A major component in the sudden and unexpected fall in New Immigration was an estimated forty-one thousand (41,000) drop in the number of international students coming to study in the UK, to hundred and thirty-four thousand (134,000), the lowest level since 2002.
The bulk of students coming to the UK were from outside Europe – i.e., eighty-seven thousand (87,000), down by thirty-one thousand (31,000). However, according to the ONS, the number of visas issued to non-EU students over the same period had risen by 2%, to reach a level of hundred and forty-one thousand (141,000).
Increase in applications by EU Citizens for residence documents
The Home Office figures revealed that the number of EU nationals in Britain who had their applications processed for the UK residence documents to secure their status more than doubled. EU citizens need 5 years’ continuous residence in the UK to qualify for settlement.
Accordingly, the number of applications increased from ninety-two thousand two hundred and eighty-nine (92,289) in Oct 14-Sept 15 to two hundred one thousand and two eighty-seven (201,287) in Oct 15-Sept 16. More than 140,000 were successful. The detailed figures show that more than 40,000 applications for British residence documents from EU Citizens and their dependant family members were rejected during Oct 15-Sept 16. A further 19,000 applicants were advised that their applications were invalid.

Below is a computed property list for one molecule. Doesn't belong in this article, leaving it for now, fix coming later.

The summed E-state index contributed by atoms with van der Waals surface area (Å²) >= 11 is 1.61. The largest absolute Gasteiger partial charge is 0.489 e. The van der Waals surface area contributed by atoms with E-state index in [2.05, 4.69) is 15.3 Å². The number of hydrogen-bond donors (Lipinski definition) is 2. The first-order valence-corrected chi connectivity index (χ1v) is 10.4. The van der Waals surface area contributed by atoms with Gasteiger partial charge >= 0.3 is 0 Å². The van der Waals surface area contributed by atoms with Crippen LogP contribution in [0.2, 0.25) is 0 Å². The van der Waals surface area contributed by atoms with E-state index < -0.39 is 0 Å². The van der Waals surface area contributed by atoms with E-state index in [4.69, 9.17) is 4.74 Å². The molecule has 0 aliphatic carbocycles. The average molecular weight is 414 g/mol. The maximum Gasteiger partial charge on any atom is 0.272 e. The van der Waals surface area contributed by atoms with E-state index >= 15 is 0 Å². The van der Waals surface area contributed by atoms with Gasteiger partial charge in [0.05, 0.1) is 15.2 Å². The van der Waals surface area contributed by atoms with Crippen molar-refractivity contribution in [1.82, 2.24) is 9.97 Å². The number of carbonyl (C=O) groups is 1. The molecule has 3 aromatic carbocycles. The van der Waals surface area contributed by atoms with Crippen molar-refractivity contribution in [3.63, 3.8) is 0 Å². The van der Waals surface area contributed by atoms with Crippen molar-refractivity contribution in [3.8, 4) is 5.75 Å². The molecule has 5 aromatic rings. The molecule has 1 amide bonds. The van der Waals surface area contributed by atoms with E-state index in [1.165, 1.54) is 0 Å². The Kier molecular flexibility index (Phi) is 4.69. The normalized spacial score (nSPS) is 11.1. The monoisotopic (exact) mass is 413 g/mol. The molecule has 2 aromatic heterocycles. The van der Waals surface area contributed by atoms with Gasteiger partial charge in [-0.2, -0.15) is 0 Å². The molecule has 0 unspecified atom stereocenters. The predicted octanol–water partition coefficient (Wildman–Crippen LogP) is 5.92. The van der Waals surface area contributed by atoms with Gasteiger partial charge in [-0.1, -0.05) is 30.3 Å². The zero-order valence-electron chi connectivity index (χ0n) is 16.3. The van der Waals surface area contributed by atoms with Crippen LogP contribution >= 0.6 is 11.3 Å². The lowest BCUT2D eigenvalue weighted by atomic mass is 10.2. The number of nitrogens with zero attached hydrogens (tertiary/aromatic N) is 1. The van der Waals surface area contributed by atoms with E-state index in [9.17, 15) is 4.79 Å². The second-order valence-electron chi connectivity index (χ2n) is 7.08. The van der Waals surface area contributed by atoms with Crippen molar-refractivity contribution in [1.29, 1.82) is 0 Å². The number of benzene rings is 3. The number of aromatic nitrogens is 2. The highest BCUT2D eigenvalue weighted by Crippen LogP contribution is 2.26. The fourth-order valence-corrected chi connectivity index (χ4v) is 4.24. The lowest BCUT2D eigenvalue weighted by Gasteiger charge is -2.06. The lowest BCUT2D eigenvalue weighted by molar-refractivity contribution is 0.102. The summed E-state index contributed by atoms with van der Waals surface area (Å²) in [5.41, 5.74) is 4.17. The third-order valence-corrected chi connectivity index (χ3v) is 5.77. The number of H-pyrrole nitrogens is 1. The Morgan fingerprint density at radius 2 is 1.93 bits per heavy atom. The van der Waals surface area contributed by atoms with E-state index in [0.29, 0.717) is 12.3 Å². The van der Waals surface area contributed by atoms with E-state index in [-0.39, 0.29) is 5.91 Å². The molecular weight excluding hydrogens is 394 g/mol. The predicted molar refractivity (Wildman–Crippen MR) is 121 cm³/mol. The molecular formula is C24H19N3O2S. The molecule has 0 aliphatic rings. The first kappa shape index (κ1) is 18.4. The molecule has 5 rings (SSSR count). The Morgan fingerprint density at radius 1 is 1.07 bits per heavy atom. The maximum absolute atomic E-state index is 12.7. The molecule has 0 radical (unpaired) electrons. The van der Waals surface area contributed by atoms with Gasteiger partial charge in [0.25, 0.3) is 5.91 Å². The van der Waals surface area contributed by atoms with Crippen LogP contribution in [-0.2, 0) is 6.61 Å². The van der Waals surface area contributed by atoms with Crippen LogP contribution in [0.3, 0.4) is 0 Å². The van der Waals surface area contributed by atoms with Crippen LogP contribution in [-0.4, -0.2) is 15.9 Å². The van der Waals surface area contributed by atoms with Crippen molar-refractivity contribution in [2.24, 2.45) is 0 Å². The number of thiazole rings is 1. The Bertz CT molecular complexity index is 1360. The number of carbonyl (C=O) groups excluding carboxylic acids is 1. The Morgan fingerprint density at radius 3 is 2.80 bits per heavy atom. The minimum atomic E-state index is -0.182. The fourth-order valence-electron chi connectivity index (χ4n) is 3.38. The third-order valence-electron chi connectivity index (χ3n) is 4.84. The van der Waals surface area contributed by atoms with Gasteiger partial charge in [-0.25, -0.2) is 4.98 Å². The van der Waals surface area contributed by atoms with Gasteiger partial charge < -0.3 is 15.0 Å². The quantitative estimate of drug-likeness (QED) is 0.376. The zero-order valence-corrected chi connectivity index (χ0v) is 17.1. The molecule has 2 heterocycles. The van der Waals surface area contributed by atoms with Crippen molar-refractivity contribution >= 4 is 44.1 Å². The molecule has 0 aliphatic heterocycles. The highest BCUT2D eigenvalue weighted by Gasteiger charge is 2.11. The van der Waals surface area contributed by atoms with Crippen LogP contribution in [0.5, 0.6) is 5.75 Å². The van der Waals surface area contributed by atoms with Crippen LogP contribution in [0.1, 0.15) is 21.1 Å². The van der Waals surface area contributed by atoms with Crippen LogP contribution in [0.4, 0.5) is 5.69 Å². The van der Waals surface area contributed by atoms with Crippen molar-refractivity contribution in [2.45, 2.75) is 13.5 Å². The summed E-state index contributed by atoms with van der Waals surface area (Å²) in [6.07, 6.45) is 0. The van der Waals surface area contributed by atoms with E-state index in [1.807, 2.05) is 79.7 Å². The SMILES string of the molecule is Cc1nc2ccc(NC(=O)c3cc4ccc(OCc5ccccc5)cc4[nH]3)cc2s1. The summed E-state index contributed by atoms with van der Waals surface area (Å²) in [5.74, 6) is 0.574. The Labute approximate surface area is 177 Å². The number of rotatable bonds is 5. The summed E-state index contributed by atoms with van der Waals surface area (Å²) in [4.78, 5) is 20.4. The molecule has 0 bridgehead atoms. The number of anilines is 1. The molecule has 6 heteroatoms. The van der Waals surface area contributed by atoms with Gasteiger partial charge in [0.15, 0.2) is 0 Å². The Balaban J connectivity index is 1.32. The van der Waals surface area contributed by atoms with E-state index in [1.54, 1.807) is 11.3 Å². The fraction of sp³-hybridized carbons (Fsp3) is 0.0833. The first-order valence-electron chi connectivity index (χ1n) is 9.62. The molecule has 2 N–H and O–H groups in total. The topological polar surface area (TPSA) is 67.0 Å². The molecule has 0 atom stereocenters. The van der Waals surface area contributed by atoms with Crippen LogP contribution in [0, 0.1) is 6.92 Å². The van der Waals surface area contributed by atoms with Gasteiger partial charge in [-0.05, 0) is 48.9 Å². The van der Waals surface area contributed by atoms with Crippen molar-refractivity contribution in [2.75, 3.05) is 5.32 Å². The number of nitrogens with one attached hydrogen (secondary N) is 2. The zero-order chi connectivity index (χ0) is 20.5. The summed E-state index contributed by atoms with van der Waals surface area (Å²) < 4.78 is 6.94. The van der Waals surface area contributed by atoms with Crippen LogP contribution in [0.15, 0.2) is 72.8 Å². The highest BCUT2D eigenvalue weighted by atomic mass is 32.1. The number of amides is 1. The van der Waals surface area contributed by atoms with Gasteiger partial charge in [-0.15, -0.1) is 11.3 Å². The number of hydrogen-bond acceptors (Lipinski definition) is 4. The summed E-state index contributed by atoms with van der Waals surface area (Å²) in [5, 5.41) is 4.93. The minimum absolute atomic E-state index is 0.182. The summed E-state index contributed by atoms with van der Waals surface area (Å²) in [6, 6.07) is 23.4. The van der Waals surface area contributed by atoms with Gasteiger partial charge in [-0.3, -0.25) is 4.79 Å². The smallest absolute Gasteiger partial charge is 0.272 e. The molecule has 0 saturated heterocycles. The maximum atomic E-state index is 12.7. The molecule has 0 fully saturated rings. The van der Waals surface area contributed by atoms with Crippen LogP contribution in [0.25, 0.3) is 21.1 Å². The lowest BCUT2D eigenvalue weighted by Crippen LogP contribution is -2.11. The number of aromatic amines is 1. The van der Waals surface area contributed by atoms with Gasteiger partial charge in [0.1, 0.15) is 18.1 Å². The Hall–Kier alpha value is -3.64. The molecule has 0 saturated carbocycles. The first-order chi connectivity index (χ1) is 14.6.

Overhauling Application Processing System for EU Citizens
According to media reports, the Home Office is planning to overhaul the application process, i.e., moving it online. Keeping in view the expected quantum of settlement applications from EU Nationals resident in Britain in the coming years, since the Brexit Vote, applying for residence has turned from a niche to a mainstream activity.